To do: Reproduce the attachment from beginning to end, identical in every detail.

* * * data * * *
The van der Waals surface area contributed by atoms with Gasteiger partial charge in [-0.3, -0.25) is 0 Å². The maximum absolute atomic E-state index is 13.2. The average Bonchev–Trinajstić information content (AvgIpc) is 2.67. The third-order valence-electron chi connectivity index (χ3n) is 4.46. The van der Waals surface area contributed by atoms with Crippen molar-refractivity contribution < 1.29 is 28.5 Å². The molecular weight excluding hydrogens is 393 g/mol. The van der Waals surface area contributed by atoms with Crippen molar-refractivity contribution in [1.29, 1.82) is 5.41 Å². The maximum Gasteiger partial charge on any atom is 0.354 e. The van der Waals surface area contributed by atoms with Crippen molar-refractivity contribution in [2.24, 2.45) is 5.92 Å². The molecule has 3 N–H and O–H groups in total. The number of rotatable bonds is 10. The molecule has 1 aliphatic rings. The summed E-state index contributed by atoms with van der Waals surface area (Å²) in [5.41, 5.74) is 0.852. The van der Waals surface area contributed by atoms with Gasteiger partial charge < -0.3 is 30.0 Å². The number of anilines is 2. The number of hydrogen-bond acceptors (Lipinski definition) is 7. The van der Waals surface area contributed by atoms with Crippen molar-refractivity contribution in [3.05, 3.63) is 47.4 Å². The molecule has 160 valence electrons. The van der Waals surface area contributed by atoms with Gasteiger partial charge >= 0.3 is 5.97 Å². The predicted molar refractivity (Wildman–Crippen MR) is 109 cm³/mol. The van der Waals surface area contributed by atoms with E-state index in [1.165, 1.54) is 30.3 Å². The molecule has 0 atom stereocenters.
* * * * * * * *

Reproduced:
The van der Waals surface area contributed by atoms with Gasteiger partial charge in [-0.3, -0.25) is 0 Å². The maximum absolute atomic E-state index is 13.2. The average Bonchev–Trinajstić information content (AvgIpc) is 2.67. The third-order valence-electron chi connectivity index (χ3n) is 4.46. The van der Waals surface area contributed by atoms with Crippen molar-refractivity contribution < 1.29 is 28.5 Å². The molecular weight excluding hydrogens is 393 g/mol. The van der Waals surface area contributed by atoms with Crippen molar-refractivity contribution in [1.29, 1.82) is 5.41 Å². The maximum Gasteiger partial charge on any atom is 0.354 e. The van der Waals surface area contributed by atoms with Crippen molar-refractivity contribution in [2.24, 2.45) is 5.92 Å². The molecule has 3 N–H and O–H groups in total. The number of rotatable bonds is 10. The molecule has 1 aliphatic rings. The summed E-state index contributed by atoms with van der Waals surface area (Å²) in [5.41, 5.74) is 0.852. The van der Waals surface area contributed by atoms with Gasteiger partial charge < -0.3 is 30.0 Å². The number of anilines is 2. The number of hydrogen-bond acceptors (Lipinski definition) is 7. The van der Waals surface area contributed by atoms with Crippen molar-refractivity contribution in [3.05, 3.63) is 47.4 Å². The molecule has 160 valence electrons. The van der Waals surface area contributed by atoms with Gasteiger partial charge >= 0.3 is 5.97 Å². The predicted molar refractivity (Wildman–Crippen MR) is 109 cm³/mol. The van der Waals surface area contributed by atoms with E-state index in [1.165, 1.54) is 30.3 Å². The molecule has 0 atom stereocenters.